Chapter

James Madison, Thomas Jefferson, and the Meaning of “Establishment of Religion” in Eighteenth-Century Virginia

Ralph Ketcham

in No Establishment of Religion

Published in print November 2012 | ISBN: 9780199860371
Published online January 2013 | e-ISBN: 9780199950164 | DOI: http://dx.doi.org/10.1093/acprof:oso/9780199860371.003.0006
James Madison, Thomas Jefferson, and the Meaning of “Establishment of Religion” in Eighteenth-Century Virginia

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This chapter focuses particularly on the ideas and activities of James Madison and Thomas Jefferson in support of religious freedom. From the time he was a young man, Madison was an opponent of every form of religious establishment. Unlike Jefferson, who was inspired by the intellectual freedom from religion, Madison admired the political and social values that arise from religious freedom. Madison opposed Patrick Henry’s efforts to tax the population to support the clergy in what become known as the assessment controversy. Madison’s “Memorial and Remonstrance,” written in opposition to Henry’s proposed tax, became a classic text in the argument for disestablishment and for understanding the Establishment Clause. Madison became the principal advocate for the Establishment Clause in the First Congress.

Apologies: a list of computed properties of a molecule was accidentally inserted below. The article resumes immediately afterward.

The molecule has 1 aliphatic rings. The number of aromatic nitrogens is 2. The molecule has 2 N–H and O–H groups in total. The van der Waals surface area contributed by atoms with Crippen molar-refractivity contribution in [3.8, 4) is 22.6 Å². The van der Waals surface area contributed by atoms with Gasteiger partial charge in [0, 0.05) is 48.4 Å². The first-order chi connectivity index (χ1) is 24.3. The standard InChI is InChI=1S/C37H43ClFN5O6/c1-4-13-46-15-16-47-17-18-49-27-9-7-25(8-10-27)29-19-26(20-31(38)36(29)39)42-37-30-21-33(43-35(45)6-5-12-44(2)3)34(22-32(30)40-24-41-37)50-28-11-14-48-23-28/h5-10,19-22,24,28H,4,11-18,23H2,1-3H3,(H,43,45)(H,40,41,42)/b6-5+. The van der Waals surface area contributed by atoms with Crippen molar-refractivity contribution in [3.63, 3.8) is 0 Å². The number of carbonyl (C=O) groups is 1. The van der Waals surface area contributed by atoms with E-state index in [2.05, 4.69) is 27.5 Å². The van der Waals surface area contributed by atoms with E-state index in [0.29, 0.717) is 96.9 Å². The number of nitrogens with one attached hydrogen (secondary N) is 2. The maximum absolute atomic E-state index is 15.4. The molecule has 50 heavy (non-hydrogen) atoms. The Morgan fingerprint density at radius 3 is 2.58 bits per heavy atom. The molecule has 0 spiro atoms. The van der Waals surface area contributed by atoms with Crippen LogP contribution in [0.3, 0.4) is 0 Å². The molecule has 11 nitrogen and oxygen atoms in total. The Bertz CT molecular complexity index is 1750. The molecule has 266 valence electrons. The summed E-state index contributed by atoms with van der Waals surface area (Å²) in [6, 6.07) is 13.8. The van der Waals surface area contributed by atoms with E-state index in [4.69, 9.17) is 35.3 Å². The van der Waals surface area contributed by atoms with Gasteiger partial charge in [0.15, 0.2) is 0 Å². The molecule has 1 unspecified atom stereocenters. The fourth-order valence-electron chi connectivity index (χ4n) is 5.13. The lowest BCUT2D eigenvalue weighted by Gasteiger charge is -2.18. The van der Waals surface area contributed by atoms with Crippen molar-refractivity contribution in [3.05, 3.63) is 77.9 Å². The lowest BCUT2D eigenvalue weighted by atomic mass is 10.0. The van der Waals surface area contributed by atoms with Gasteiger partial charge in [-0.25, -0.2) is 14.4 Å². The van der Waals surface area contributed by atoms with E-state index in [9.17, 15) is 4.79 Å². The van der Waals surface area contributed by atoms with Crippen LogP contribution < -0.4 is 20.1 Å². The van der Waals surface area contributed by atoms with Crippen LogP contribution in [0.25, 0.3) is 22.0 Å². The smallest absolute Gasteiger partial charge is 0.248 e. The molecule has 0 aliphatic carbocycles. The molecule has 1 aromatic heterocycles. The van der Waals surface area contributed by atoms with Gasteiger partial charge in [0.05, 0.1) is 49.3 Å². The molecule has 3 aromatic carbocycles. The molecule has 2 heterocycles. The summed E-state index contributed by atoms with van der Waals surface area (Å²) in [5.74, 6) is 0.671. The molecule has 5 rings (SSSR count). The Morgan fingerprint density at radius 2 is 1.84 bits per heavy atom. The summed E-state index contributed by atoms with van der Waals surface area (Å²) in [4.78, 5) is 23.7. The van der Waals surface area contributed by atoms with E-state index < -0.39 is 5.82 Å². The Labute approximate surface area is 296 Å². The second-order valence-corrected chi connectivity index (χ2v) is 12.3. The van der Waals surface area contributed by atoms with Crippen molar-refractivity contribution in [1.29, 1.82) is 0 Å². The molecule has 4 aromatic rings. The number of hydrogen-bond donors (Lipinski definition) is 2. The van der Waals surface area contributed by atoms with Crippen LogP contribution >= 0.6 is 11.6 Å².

Keywords: James Madison; Thomas Jefferson; toleration; disestablishment; establishment of religion; Bill for Establishing Religious Freedom; Virginia assessment controversy; Establishment Clause; First Congress

Chapter.  10499 words. 

Subjects: Religious Studies

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